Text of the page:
Trust violated, where do veterans turn?

The past two weeks have been a whirlwind of activity on the veterans’ front. Nationally, veterans continue to rally in defense of Colonel Pat Stogran, Veterans Ombudsman and the serious concerns he has idenfied. Revelations pertaining to repeated VAC violations of retired Captain Sean Bruyea’s privacy rights might be a good indication that veterans concerns are well justified. Minister of Defense MacKay and Minister for Veterans Affairs Blackburn teamed up for announcements on financial increases and long overdue care improvements. A baseline income for Canadians Forces members who’s disability awards are based on lower pay grades and a catastrophic injury award of 1000 dollars a month for life was proposed. At this point of time, however, no clarification as to the whether the award is taxed or whether the increase will be deducted from the wounded veteran’s Manulife SISIP LTD payment. Nor do we know just who will qualify for this catastrophic award or what qualification requisites are. As such, one can only wonder where and if there is any substance to these announcements.

Prime Minister Harper also entered the fray and proclaimed that veterans suffering from ALS, some who launched legal action against the Canadian government for treatment support when VAC denied their claims would now be considered for VAC benefits. It is frustrating to note however that there seems to be no real plan or date for support implementation for those suffering from ALS. This disease waits for no man, not even the prime minister of Canada. To offer hope to those afflicted and their families yet have no plan or method of implementation logically raises questions about the true motives behind making promises at this time. Again, where is the substance?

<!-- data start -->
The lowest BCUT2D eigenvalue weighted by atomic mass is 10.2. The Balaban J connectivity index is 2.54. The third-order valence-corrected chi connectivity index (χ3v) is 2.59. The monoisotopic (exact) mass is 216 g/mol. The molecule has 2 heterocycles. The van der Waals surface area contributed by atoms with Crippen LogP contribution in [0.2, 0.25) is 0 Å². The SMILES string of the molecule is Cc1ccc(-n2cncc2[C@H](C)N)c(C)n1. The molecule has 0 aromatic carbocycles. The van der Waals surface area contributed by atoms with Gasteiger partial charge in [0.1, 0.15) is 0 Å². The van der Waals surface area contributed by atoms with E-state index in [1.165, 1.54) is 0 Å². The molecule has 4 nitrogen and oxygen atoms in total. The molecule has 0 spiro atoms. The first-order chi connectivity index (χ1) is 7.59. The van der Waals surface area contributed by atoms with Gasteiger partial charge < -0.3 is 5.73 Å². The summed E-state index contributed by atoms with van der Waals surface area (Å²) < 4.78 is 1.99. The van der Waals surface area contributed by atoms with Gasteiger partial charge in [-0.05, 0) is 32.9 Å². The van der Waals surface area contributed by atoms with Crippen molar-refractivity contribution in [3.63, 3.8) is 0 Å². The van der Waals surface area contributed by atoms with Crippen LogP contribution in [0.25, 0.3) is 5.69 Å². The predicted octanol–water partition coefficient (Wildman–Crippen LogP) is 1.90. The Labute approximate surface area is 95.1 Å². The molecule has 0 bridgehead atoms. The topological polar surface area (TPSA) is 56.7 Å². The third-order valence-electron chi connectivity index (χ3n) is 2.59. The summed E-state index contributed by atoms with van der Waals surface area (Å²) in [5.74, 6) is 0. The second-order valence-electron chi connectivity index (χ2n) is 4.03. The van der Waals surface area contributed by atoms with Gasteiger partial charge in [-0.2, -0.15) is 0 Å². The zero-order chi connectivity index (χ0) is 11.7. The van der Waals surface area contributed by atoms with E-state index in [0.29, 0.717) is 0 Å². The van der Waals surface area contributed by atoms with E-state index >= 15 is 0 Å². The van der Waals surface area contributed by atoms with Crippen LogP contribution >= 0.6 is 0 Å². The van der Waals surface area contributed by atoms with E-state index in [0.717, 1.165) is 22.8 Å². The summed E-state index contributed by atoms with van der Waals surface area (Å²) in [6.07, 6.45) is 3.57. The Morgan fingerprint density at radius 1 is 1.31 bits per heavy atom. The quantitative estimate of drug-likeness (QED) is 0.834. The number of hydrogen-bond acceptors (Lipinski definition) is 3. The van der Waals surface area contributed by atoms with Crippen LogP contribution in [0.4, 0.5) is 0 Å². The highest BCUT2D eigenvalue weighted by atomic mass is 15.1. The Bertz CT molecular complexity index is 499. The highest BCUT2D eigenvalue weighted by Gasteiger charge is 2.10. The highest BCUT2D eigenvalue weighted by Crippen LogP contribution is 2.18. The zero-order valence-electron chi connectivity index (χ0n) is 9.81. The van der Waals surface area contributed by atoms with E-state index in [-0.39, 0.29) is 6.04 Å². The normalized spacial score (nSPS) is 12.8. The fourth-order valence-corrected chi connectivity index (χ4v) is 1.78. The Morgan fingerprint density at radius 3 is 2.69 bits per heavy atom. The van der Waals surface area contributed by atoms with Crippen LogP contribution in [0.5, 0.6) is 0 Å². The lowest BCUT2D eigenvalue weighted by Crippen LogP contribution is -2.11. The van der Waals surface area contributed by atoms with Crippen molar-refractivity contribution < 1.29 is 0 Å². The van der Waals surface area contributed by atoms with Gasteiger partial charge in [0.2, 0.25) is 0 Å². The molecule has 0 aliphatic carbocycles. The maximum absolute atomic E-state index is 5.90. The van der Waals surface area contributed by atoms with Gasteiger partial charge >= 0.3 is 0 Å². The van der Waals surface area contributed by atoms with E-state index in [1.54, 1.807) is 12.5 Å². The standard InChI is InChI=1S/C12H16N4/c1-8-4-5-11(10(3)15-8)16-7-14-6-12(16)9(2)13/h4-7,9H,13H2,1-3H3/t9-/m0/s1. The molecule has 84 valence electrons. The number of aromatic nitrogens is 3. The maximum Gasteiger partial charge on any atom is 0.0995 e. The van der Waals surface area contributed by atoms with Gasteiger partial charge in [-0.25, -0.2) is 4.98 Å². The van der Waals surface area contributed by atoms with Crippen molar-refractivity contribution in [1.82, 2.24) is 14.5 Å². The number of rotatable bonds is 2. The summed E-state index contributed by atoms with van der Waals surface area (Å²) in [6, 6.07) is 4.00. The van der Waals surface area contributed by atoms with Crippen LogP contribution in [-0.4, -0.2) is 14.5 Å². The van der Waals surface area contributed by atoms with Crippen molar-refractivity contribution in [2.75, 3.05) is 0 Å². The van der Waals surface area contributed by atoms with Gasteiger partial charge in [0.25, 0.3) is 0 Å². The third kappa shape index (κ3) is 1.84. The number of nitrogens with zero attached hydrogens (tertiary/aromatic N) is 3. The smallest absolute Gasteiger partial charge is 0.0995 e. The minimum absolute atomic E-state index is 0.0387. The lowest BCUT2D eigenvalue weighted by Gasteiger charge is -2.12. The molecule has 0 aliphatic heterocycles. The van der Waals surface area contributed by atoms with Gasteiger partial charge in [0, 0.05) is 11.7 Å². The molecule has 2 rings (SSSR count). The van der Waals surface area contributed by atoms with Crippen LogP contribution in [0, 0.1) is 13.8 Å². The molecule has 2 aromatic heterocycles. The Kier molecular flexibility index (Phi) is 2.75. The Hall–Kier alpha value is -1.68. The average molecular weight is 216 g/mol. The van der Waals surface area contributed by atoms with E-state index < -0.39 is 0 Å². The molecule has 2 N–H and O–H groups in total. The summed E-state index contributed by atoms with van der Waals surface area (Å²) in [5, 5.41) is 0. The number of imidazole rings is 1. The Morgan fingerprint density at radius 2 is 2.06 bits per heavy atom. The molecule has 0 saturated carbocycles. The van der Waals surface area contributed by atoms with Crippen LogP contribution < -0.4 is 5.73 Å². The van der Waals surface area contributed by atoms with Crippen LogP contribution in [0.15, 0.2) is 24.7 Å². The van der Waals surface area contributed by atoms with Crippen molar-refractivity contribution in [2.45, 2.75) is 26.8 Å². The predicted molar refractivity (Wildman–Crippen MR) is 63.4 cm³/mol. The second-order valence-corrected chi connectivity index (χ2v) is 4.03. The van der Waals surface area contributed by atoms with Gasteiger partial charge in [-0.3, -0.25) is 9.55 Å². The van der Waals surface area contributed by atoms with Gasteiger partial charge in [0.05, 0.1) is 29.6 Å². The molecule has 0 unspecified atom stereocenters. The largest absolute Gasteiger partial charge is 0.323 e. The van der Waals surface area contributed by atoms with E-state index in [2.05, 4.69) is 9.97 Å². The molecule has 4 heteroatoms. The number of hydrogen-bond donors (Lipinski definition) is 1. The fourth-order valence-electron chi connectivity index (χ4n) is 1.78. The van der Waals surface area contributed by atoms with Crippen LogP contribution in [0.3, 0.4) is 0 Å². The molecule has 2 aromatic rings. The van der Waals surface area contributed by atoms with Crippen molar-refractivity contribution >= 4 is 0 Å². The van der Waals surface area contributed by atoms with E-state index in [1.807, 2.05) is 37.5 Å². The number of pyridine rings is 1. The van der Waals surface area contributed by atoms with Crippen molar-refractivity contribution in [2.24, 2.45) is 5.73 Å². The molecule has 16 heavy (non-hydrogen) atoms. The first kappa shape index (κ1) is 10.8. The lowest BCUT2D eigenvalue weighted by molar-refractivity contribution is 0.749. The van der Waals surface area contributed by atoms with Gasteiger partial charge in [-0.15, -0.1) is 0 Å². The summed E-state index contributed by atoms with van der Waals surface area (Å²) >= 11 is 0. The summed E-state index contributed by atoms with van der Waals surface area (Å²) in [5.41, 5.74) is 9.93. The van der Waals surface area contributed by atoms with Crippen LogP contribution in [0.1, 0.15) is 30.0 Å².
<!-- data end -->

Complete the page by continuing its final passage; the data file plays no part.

News then broke of systematic charter violations reference retired intelligence officer Captain Sean Bruyea’s Veterans Affair Canada files. Sean is a staunch advocate for veterans’ issues and long-standing critic of the New Veterans Charter. For good reason! The sanctity of his medical and financial files was repeatedly violated at the high levels of government and VAC bureaucracy with the intent, allegedly, to use this information to impugn his credibility prior to the NVC enactment. To compound the issue, Colonel Stogran admitted that the security surrounding his personal medical files had also been compromised and that he also had grave concerns that his confidential information would be used against him. In addition to and because of the investigation into the hundreds of violations initially reported by Sean Bruyea, Privacy Commissioner Jennifer Stoddart launched the first ever department-wide investigation into Veterans Affairs Canada activities weeks before Minister Blackburn claimed responsibility for the same systemic investigation of his department.